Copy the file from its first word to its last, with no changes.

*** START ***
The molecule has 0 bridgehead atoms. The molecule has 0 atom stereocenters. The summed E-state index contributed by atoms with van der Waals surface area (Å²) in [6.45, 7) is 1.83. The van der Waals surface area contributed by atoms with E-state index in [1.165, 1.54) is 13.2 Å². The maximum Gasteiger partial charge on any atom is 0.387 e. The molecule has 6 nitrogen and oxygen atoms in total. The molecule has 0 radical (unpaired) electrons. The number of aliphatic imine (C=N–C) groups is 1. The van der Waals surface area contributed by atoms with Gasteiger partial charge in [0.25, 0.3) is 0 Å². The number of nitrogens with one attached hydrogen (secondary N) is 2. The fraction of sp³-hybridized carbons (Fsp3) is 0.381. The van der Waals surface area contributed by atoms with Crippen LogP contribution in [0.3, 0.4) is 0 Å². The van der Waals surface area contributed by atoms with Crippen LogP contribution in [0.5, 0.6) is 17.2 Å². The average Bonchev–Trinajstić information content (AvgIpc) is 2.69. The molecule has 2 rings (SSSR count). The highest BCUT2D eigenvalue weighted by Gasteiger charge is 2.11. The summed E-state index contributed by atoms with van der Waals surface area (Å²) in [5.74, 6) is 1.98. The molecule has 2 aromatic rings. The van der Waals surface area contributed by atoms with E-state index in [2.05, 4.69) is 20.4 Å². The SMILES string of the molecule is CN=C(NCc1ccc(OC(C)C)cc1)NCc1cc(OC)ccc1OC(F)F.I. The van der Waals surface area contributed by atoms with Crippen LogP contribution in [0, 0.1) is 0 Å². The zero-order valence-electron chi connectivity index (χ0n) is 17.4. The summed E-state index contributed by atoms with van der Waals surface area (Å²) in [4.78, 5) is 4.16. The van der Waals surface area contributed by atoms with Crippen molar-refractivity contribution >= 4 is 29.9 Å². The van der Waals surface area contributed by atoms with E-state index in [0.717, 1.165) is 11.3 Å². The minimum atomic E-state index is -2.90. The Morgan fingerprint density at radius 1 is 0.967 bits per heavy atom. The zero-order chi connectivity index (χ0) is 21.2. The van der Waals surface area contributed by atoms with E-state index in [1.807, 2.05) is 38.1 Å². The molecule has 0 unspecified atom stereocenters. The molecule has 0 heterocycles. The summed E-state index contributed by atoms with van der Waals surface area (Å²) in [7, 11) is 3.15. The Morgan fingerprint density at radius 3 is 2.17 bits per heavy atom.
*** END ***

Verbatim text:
The molecule has 0 bridgehead atoms. The molecule has 0 atom stereocenters. The summed E-state index contributed by atoms with van der Waals surface area (Å²) in [6.45, 7) is 1.83. The van der Waals surface area contributed by atoms with E-state index in [1.165, 1.54) is 13.2 Å². The maximum Gasteiger partial charge on any atom is 0.387 e. The molecule has 6 nitrogen and oxygen atoms in total. The molecule has 0 radical (unpaired) electrons. The number of aliphatic imine (C=N–C) groups is 1. The van der Waals surface area contributed by atoms with Gasteiger partial charge in [0.25, 0.3) is 0 Å². The number of nitrogens with one attached hydrogen (secondary N) is 2. The fraction of sp³-hybridized carbons (Fsp3) is 0.381. The van der Waals surface area contributed by atoms with Crippen LogP contribution in [0.3, 0.4) is 0 Å². The van der Waals surface area contributed by atoms with Crippen LogP contribution in [0.5, 0.6) is 17.2 Å². The average Bonchev–Trinajstić information content (AvgIpc) is 2.69. The molecule has 2 rings (SSSR count). The highest BCUT2D eigenvalue weighted by Gasteiger charge is 2.11. The summed E-state index contributed by atoms with van der Waals surface area (Å²) in [5.74, 6) is 1.98. The molecule has 2 aromatic rings. The van der Waals surface area contributed by atoms with E-state index in [2.05, 4.69) is 20.4 Å². The SMILES string of the molecule is CN=C(NCc1ccc(OC(C)C)cc1)NCc1cc(OC)ccc1OC(F)F.I. The van der Waals surface area contributed by atoms with Crippen LogP contribution in [0, 0.1) is 0 Å². The zero-order valence-electron chi connectivity index (χ0n) is 17.4. The summed E-state index contributed by atoms with van der Waals surface area (Å²) in [4.78, 5) is 4.16. The van der Waals surface area contributed by atoms with Crippen molar-refractivity contribution >= 4 is 29.9 Å². The van der Waals surface area contributed by atoms with E-state index in [0.717, 1.165) is 11.3 Å². The minimum atomic E-state index is -2.90. The Morgan fingerprint density at radius 1 is 0.967 bits per heavy atom. The zero-order chi connectivity index (χ0) is 21.2. The van der Waals surface area contributed by atoms with E-state index in [1.807, 2.05) is 38.1 Å². The molecule has 0 unspecified atom stereocenters. The molecule has 0 heterocycles. The summed E-state index contributed by atoms with van der Waals surface area (Å²) in [7, 11) is 3.15. The Morgan fingerprint density at radius 3 is 2.17 bits per heavy atom.